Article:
Marshall: Ball In Linebacker's Court

Columnist Phillip Marshall writes about the Auburn football Tigers as they prepare for a game vs. the Wisconsin Badgers.

Orlando, Fla.--Before the rumors even start, let's put some of them to rest.

Linebacker Kevin Sears, who did not make the trip for Auburn's game against Wisconsin in next Monday's Capital One Bowl, does not have academic problems. He did not flunk a drug test. He is not ineligible and is not being investigated by the NCAA or anyone else. Other than his Nov. 6 arrest, when he was charged with DUI, he does not have any legal problems. He has not been kicked off the team.

So why is Sears not here with his teammates? Why will he not play against the Badgers? That's between him and Auburn coach Tommy Tuberville. And, as of Monday night, Tuberville wasn't going any further than to say Sears has some "personal issues" he needs to resolve.

Kevin Sears

I suspect Sears might not agree with this right now, but it's another example of Tuberville putting the right things first. The best thing for Auburn's football team would be for Sears to be here practicing with his teammates, getting ready to play Wisconsin. Tuberville decided that the best thing for Sears, as he goes through the often difficult process of becoming a man, would be to stay at home.

The ball is in Sears' court now. He can do what is being asked of him, put his team first and get ready to shine as a senior. Or he can go the other direction, which eventually would probably lead to his being asked to finish his career somewhere else.

Based on what I know of Sears and the strength of his family, my guess is he'll do what is asked of him and be ready to do all he can to go out in a blaze of glory next season.

But it's not time yet to talk about next season. This season has one game left, and this Auburn team has an opportunity to do something special.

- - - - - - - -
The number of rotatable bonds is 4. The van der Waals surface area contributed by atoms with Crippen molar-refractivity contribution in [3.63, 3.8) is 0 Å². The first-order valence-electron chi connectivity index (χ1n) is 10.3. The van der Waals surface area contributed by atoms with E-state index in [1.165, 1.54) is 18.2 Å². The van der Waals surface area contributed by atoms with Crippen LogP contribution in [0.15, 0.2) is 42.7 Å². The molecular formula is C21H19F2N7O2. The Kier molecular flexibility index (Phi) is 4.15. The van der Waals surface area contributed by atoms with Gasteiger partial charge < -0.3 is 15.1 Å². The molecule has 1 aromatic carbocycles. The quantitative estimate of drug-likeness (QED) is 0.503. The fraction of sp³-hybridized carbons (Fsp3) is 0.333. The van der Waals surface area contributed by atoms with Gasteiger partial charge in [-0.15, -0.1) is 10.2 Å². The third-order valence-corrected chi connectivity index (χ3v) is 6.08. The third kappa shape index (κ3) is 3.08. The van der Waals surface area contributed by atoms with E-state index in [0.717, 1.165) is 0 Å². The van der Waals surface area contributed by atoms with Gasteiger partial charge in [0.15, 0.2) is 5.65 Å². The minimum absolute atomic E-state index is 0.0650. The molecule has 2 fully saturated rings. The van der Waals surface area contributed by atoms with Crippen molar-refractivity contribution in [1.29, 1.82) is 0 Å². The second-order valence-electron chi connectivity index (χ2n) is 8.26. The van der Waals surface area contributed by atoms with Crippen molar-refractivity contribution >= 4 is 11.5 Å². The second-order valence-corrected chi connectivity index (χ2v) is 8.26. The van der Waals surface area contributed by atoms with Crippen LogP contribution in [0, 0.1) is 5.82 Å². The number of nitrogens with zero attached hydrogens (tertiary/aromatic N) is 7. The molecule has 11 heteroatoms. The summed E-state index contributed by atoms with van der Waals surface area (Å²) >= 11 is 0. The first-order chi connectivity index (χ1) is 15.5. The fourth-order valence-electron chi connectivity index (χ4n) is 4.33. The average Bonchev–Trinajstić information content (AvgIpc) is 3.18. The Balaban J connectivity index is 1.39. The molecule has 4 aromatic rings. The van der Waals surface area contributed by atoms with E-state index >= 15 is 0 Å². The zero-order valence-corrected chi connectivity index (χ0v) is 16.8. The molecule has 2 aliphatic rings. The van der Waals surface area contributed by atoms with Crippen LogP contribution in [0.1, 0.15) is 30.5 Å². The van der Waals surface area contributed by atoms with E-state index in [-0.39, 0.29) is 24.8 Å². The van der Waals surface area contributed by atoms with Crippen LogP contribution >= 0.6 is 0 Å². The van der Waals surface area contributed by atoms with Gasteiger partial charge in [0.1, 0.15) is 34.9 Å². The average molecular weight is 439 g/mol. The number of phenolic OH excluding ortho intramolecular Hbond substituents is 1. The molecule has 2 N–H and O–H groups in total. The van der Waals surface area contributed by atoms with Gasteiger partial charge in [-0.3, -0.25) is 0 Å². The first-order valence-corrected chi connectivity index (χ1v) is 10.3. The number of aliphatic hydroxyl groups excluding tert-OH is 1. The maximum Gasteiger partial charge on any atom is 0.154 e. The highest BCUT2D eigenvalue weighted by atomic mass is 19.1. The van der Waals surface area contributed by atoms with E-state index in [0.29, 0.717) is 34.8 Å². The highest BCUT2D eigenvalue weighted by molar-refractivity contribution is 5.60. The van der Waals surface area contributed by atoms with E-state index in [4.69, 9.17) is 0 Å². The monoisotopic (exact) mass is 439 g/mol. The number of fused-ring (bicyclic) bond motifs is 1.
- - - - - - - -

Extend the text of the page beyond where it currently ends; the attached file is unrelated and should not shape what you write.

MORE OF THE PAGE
This bowl game isn't about next season's ranking; bowl games rarely have much impact on that. It isn't about standing up for the SEC against the Big Ten. It's about a senior class leaving an indelible stamp on Auburn football.

If the Tigers beat Wisconsin, this year's seniors will have won 40 games over the past four years. That's more than any senior class in Auburn history. If they win, they will become the first Auburn senior class ever to go 4-0 in bowl games. They will finish with 25 wins in 27 games. They will have a chance to finish in the top five for the second consecutive season. Only in 1957 and 1958 has Auburn accomplished that. For all the great things the Tigers did in Pat Dye's 12 seasons as head coach, their only top five finish was No. 3 in 1983.

Nine Auburn players were stuck in traffic Monday because of a 12-car pileup on Interstate 75 in Valdosta, Ga., and did not arrive in time for a 5:30 p.m. team meeting. The rest of the team was on hand and eager to get going.

They were excited about spending a week in Orlando. They were excited about getting ready for one more game together.

If they needed more incentive, at least some of them got some help from Wisconsin defensive line coach Joe Palermo.

In a story in Sunday's Wisconsin State Journal, Palermo's words were rather outlandish, considering Wisconsin's gives up more than 430 yards per game. His statement about Auburn center Joe Cope might have been understandable if it came from a player. Most coaches are smart enough to watch what they say.

"The center, point of attack, I think we can do some things with him," Palermo said.

In his last start vs. Georgia, Joe Cope was named SEC Lineman of the Week.

And don't trouble Palermo with any talk about Brandon Cox and his eight games out of 10 passing for 200 or more yards. Containing tailback Kenny Irons, he said, will be enough.

"Actually, I think we match up good with them," Palermo said. "Physically, we can hold up with them. It's going to come down to tackling that running back."

The Badgers have given up lots of yards and lots of points and Auburn has scored more points and gained more yards than any team in the Southeastern Conference. Maybe that really does add up to a good matchup for Wisconsin, but I'll have to admit I have a hard time seeing it.

If Palermo doesn't have it figured out, then secondary coach Ron Lee does.

"People make their mistakes against Auburn when they don't play a fundamentally sound game," Lee said. "It's not about schemes. It's about being fundamentally sound, making the tackles, being in the right position to make the tackle, being in the right gap to make the tackle.

"They're going to give you a bunch of formations, but they have four core plays they go to. So, you have to realize what the four core plays are and make sure you are strong (against them)."

Dang, if only SEC defensive coordinators had known it was so simple. And if only they'd known they needed to be fundamentally sound.

Leave it to the Big Ten to teach those poor ol' southern boys some lessons.

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